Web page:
Times Food editor Russ Parsons said Virbila contacted [Ellis] after the incident and was upset by it. It was humiliating to be confronted in such a manner, Parsons said, and Virbila felt violated to have her picture taken without her permission. But mostly, he said, “She was upset because she has worked extremely hard for more than 15 years to maintain her anonymity in the L.A. restaurant scene.”
Parsons said that a truly anonymous restaurant critic is increasingly rare in a world that revolves around instant communication and a camera is as close as your cellphone. Some media outlets say true anonymity is impossible and, as a result, no longer try to go to great lengths to hide a critic’s identity.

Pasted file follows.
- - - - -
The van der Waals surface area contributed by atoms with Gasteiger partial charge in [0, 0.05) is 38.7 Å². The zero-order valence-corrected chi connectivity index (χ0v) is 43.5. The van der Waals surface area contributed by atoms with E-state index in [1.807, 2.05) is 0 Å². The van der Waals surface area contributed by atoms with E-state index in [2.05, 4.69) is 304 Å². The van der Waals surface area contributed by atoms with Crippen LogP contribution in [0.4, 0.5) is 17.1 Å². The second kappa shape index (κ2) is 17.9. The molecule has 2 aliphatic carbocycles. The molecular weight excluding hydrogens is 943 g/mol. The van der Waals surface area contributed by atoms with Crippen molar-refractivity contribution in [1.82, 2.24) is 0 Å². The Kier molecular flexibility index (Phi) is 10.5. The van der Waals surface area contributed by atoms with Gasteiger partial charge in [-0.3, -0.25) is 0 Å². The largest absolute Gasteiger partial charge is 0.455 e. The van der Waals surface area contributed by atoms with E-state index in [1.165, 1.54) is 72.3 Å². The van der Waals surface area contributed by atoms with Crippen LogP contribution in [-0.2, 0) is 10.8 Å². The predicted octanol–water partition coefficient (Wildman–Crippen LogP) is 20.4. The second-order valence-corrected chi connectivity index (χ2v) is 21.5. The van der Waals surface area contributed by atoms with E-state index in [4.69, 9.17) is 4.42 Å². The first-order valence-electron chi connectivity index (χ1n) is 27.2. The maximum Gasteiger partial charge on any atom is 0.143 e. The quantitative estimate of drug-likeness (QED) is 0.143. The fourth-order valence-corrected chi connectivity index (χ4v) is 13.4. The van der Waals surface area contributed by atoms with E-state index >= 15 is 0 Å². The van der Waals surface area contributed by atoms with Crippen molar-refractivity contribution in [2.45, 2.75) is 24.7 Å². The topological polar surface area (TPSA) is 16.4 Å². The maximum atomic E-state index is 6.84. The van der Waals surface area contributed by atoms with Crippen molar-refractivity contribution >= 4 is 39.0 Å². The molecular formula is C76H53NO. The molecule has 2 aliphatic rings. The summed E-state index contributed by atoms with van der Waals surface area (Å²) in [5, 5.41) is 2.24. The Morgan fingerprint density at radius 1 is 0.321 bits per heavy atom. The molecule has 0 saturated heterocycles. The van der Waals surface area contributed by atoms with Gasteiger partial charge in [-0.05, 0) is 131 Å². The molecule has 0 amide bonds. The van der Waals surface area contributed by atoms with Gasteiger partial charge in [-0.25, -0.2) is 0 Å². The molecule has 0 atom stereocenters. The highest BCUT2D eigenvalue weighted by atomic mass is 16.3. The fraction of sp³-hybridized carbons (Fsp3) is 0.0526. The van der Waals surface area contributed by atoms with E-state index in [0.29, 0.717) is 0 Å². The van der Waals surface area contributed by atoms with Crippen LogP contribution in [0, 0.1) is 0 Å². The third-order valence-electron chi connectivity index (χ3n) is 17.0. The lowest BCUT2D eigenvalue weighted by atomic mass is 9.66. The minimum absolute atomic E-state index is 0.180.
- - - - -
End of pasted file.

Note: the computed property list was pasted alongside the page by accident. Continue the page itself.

To be fair, Ellis explained his motivation thusly: “Our purpose for posting this is so that all restaurants can have a picture of her and make a decision as to whether or not they would like to serve her. We find that some her reviews can be unnecessarily cruel and irrational…"
It's interesting to see the parallels between food critics and film critics. Most film critics have never felt the need to hide their identity, primarily because historically movie studios couldn't exactly "serve" film critics in the direct way that food establishments serve food critics. These days, all-expense paid junkets and set visits probably create just as many conflicts of interest for film critics, if not more, than catered parties for food critics. But food critics AND film critics from major newspapers are on the decline anyway, because it's just hard to compete with the massive throng of unrelenting, unpaid, free workers that comprise the internetz.